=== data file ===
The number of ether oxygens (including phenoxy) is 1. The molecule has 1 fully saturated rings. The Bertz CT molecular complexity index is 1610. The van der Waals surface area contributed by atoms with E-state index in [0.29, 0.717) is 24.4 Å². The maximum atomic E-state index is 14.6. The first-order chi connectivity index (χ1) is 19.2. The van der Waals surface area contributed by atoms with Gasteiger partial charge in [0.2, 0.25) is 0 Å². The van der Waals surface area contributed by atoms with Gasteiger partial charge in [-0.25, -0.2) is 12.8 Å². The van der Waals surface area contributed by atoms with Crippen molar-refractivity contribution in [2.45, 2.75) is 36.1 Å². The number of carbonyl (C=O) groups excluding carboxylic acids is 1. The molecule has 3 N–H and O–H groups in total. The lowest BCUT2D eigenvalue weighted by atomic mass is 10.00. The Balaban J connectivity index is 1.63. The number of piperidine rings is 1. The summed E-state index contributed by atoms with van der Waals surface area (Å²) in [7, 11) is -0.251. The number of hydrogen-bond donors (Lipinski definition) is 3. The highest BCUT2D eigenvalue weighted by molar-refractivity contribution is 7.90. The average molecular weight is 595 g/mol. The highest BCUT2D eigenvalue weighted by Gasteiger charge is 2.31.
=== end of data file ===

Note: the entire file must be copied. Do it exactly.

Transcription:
The number of ether oxygens (including phenoxy) is 1. The molecule has 1 fully saturated rings. The Bertz CT molecular complexity index is 1610. The van der Waals surface area contributed by atoms with E-state index in [0.29, 0.717) is 24.4 Å². The maximum atomic E-state index is 14.6. The first-order chi connectivity index (χ1) is 19.2. The van der Waals surface area contributed by atoms with Gasteiger partial charge in [0.2, 0.25) is 0 Å². The van der Waals surface area contributed by atoms with Gasteiger partial charge in [-0.25, -0.2) is 12.8 Å². The van der Waals surface area contributed by atoms with Crippen molar-refractivity contribution in [2.45, 2.75) is 36.1 Å². The number of carbonyl (C=O) groups excluding carboxylic acids is 1. The molecule has 3 N–H and O–H groups in total. The lowest BCUT2D eigenvalue weighted by atomic mass is 10.00. The Balaban J connectivity index is 1.63. The number of piperidine rings is 1. The summed E-state index contributed by atoms with van der Waals surface area (Å²) in [7, 11) is -0.251. The number of hydrogen-bond donors (Lipinski definition) is 3. The highest BCUT2D eigenvalue weighted by molar-refractivity contribution is 7.90. The average molecular weight is 595 g/mol. The highest BCUT2D eigenvalue weighted by Gasteiger charge is 2.31.